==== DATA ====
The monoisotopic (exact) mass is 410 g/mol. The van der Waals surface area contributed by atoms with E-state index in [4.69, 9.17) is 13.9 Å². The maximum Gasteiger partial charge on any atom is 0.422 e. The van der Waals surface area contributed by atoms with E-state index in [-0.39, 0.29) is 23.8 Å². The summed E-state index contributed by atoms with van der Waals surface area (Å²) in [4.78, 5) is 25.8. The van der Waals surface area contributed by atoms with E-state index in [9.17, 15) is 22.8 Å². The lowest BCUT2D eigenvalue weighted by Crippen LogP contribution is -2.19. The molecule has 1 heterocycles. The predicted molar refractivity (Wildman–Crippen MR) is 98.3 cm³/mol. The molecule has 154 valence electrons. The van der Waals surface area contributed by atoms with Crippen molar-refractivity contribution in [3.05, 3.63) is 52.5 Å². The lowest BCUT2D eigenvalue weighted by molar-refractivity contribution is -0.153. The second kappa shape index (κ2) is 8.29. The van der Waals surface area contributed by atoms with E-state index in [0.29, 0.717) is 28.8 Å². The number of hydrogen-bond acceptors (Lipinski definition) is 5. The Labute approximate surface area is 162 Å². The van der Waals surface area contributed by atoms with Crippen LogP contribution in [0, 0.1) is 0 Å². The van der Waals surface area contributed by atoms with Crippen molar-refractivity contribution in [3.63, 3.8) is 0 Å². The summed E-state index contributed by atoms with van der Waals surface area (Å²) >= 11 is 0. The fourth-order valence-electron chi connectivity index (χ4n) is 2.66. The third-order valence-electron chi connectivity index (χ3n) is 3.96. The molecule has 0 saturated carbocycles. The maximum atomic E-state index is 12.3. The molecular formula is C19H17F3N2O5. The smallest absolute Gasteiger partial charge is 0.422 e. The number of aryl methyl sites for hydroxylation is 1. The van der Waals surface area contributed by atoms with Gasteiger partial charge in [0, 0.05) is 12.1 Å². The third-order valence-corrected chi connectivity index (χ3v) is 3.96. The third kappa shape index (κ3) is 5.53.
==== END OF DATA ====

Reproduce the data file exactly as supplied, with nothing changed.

The monoisotopic (exact) mass is 410 g/mol. The van der Waals surface area contributed by atoms with E-state index in [4.69, 9.17) is 13.9 Å². The maximum Gasteiger partial charge on any atom is 0.422 e. The van der Waals surface area contributed by atoms with E-state index in [-0.39, 0.29) is 23.8 Å². The summed E-state index contributed by atoms with van der Waals surface area (Å²) in [4.78, 5) is 25.8. The van der Waals surface area contributed by atoms with E-state index in [9.17, 15) is 22.8 Å². The lowest BCUT2D eigenvalue weighted by Crippen LogP contribution is -2.19. The molecule has 1 heterocycles. The predicted molar refractivity (Wildman–Crippen MR) is 98.3 cm³/mol. The molecule has 154 valence electrons. The van der Waals surface area contributed by atoms with Crippen molar-refractivity contribution in [3.05, 3.63) is 52.5 Å². The lowest BCUT2D eigenvalue weighted by molar-refractivity contribution is -0.153. The second kappa shape index (κ2) is 8.29. The van der Waals surface area contributed by atoms with E-state index in [0.29, 0.717) is 28.8 Å². The number of hydrogen-bond acceptors (Lipinski definition) is 5. The Labute approximate surface area is 162 Å². The van der Waals surface area contributed by atoms with Crippen LogP contribution in [0, 0.1) is 0 Å². The van der Waals surface area contributed by atoms with Crippen molar-refractivity contribution in [3.63, 3.8) is 0 Å². The summed E-state index contributed by atoms with van der Waals surface area (Å²) >= 11 is 0. The fourth-order valence-electron chi connectivity index (χ4n) is 2.66. The third-order valence-electron chi connectivity index (χ3n) is 3.96. The molecule has 0 saturated carbocycles. The maximum atomic E-state index is 12.3. The molecular formula is C19H17F3N2O5. The smallest absolute Gasteiger partial charge is 0.422 e. The number of aryl methyl sites for hydroxylation is 1. The van der Waals surface area contributed by atoms with Gasteiger partial charge in [0, 0.05) is 12.1 Å². The third-order valence-corrected chi connectivity index (χ3v) is 3.96. The third kappa shape index (κ3) is 5.53.